The Walkmen/Calla

split ep
/troubleman unlimited; 2002/

rating : 7.5



more info:

1: swoon in front of the cover. 

2: You have to realize that :

a: I'm writing this while trying to keep my body temperature under faint-level, drinking a blend of honey, tea, aspirin and alcohol. 
b: I'm missing Ally Mc Beal

What I like about the Walkmen is the retro nonchalance. They're cooler than all the other cool guys. And they're not even trying. Every song sounds like a tongue-in-cheek statement of legitimate coolness. I honestly don't know how they succeed in doing this. They're as cool as, say, all the dead people who became cool after their death. Apart from Pavement I have never heard a band sound so exquisitely nonchalant. 

Why don't you ever come back home ?/ I know you're having so much fun

I said that they sound retro. They don't really. I mean, they do but they don't sound like anything that has been done before. And they don't sound like Pavement, even though they're coolness brothers. I guess you could say that they sound like the music you could hear in a dream that takes place in the 50s. But you'd have to be a pretty weird kinda guy. or girl. There's nothing modern about them either. This could have been recorded in the 50s. But it hasn't been. Let's say their timeless. They look like cool nonchalant ghosts without any troubles whatsoever. 

So. There are two new songs by the Walkmen on this split ep. The first one is titled Look Out the Window and it makes me feel like dancing, mainly because of that damn guiro. Everytime I hear a guiro I feel like dancing. It features a killer chorus and two intertwining guitars which sound like they're not following the same time pattern.

The second song, Here Comes Another Day features the nonchalant line of the month™ : And I got dumped last night/ And I got dumped last night, sung in an unbelievably drunk/detached way with a "oh, well" feeling. I think this is one of the reasons why they kinda sound retro to me. The singer's voice I mean. Or rather, the way he sings. He sounds as charismatic as Cary Grant. And now I have to explain. Imagine Cary Grant. he's like, the embodiment of charisma (if you're twelve years old, just imagine George Clooney). Don't try to picture him singing, cause that's not the point. Just take the charisma, leave the looks and try to imagine a voice that fits the charisma and you got Hamilton Leithauser's voice. And not only has he a cool name and a great voice, he's got the looks too. The song sounds like music for Christmas in Hawaii. The great thing about these two Walkmen songs is that they're warmer than the songs on Everyone Who Pretended to Like Me is Gone. Or maybe I just got used to the cold feeling.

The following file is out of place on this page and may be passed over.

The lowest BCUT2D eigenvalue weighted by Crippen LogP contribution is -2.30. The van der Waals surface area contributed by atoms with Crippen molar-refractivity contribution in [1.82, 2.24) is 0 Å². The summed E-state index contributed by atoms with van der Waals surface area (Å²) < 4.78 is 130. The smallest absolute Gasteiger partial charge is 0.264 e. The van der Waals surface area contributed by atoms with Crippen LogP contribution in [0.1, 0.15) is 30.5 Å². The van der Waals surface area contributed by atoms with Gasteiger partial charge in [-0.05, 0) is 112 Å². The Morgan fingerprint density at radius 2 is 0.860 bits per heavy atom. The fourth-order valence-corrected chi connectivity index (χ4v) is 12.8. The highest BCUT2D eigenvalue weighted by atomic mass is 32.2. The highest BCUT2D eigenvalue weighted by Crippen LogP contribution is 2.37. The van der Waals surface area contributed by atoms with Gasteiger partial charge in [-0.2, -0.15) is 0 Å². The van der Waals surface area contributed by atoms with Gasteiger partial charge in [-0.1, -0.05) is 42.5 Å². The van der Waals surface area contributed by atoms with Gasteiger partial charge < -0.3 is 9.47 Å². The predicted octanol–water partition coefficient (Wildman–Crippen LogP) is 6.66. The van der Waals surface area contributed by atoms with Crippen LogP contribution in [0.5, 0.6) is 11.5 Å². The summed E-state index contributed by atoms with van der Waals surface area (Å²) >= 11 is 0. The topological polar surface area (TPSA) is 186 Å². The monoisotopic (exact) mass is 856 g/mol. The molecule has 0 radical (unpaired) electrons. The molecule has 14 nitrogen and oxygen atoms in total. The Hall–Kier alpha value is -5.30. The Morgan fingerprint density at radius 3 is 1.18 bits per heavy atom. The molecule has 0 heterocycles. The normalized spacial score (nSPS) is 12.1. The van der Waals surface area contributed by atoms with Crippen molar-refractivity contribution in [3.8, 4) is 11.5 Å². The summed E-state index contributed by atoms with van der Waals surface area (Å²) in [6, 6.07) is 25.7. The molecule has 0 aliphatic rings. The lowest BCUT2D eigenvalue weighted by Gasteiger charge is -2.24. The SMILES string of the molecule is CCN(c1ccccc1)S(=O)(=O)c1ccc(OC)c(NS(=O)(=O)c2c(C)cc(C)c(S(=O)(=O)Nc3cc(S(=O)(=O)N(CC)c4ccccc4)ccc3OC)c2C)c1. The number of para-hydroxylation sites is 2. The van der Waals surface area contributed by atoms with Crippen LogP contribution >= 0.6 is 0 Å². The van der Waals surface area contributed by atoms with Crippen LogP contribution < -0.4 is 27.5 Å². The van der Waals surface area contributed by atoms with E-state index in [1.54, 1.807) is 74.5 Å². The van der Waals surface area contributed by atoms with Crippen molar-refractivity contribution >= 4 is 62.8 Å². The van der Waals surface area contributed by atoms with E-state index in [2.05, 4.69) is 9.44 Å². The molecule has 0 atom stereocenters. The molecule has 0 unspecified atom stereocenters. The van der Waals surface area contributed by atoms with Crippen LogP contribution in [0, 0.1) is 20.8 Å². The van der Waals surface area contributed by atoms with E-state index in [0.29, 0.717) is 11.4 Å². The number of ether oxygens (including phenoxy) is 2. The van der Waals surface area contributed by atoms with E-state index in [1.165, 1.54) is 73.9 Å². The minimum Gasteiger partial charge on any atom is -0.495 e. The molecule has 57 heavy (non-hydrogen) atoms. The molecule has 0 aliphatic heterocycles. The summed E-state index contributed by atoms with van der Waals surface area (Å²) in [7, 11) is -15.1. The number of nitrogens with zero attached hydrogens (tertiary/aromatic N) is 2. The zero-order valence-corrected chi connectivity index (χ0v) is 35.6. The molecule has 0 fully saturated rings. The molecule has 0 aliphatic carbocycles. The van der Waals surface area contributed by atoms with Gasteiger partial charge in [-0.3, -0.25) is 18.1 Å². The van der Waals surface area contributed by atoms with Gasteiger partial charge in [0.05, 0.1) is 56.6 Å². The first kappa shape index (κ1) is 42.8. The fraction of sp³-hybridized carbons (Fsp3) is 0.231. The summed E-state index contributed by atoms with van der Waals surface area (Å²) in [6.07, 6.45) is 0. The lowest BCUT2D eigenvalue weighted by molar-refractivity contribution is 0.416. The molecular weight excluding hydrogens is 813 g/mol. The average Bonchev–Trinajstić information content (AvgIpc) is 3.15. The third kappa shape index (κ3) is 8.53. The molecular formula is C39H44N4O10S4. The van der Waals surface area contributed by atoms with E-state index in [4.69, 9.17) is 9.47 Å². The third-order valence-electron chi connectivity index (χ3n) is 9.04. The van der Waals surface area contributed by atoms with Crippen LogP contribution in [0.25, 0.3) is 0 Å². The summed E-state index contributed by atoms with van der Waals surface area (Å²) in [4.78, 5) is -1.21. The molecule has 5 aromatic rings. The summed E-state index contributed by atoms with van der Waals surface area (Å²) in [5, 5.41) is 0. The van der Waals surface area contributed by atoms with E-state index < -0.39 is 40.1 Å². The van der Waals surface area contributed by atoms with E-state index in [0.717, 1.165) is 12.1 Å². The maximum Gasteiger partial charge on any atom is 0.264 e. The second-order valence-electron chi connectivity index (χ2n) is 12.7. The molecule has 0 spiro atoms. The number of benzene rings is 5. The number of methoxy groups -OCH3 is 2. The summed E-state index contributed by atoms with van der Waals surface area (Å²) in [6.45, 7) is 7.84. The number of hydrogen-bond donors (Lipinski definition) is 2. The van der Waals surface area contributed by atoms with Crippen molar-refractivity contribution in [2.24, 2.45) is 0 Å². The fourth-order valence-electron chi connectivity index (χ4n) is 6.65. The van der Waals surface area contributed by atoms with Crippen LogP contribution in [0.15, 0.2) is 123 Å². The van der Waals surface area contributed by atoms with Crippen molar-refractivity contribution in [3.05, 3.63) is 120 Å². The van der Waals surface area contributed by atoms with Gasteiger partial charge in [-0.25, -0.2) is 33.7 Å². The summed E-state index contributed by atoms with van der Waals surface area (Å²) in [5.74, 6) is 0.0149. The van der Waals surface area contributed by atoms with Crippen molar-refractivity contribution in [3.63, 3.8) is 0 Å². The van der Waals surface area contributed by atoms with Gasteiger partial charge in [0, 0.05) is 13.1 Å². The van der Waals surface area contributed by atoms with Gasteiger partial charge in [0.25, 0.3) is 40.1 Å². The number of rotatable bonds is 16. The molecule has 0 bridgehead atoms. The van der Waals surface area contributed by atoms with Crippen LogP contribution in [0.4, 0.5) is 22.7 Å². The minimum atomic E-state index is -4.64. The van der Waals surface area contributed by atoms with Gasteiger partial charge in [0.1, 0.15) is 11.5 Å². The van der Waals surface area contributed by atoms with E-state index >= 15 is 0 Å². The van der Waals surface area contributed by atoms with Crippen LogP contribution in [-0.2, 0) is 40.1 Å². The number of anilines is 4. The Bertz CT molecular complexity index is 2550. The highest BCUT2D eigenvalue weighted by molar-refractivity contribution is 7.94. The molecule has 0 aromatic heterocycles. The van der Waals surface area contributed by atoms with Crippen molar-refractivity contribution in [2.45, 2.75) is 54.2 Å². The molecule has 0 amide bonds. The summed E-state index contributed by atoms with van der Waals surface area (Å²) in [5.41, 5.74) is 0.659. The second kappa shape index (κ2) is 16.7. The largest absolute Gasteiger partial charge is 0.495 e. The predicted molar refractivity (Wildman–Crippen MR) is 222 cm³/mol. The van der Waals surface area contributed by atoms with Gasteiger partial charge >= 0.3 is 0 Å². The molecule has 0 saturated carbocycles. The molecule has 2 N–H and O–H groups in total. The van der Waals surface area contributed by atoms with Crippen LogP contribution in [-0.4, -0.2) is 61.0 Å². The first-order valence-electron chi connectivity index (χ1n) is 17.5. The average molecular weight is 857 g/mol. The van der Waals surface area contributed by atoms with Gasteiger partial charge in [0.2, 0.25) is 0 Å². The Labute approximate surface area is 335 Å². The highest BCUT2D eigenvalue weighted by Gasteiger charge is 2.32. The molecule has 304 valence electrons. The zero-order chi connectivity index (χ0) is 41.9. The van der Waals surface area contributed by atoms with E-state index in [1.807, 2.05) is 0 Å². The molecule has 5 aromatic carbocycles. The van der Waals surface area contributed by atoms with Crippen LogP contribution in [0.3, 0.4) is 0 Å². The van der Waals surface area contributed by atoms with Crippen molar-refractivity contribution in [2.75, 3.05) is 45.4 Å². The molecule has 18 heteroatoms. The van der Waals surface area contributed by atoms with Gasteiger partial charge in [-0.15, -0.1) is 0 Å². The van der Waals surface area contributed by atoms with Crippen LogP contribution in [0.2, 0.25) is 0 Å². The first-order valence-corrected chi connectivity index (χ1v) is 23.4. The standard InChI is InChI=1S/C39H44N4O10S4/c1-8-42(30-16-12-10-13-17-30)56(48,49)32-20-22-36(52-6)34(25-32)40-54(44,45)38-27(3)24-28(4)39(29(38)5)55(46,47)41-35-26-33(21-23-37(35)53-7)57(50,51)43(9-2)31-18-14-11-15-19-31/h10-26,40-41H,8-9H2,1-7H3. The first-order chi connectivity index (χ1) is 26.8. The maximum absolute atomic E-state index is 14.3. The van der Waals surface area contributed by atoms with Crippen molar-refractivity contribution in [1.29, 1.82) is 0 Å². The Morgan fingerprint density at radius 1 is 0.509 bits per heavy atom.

An expatriated Russian friend of mine had told me about Calla and I remember listening to an album and feeling like "oh yeah this is not bad." And I feel the same way while listening to these two songs. The first one is better than that actually, since it conveys the same feeling as the previous Walkmen songs. I like it. It's got a great bassline and a mellow guitar. If I could catch you I would/If I could tell you I would. The second song is a cover of Can's Mother Sky and it's fine but not as good as the three previous songs. Well. It's prog rock. And eight minutes twenty-one seconds long. This split ep is a great introduction to two great and highly underrated NYC bands. 


/dec 1st 2002/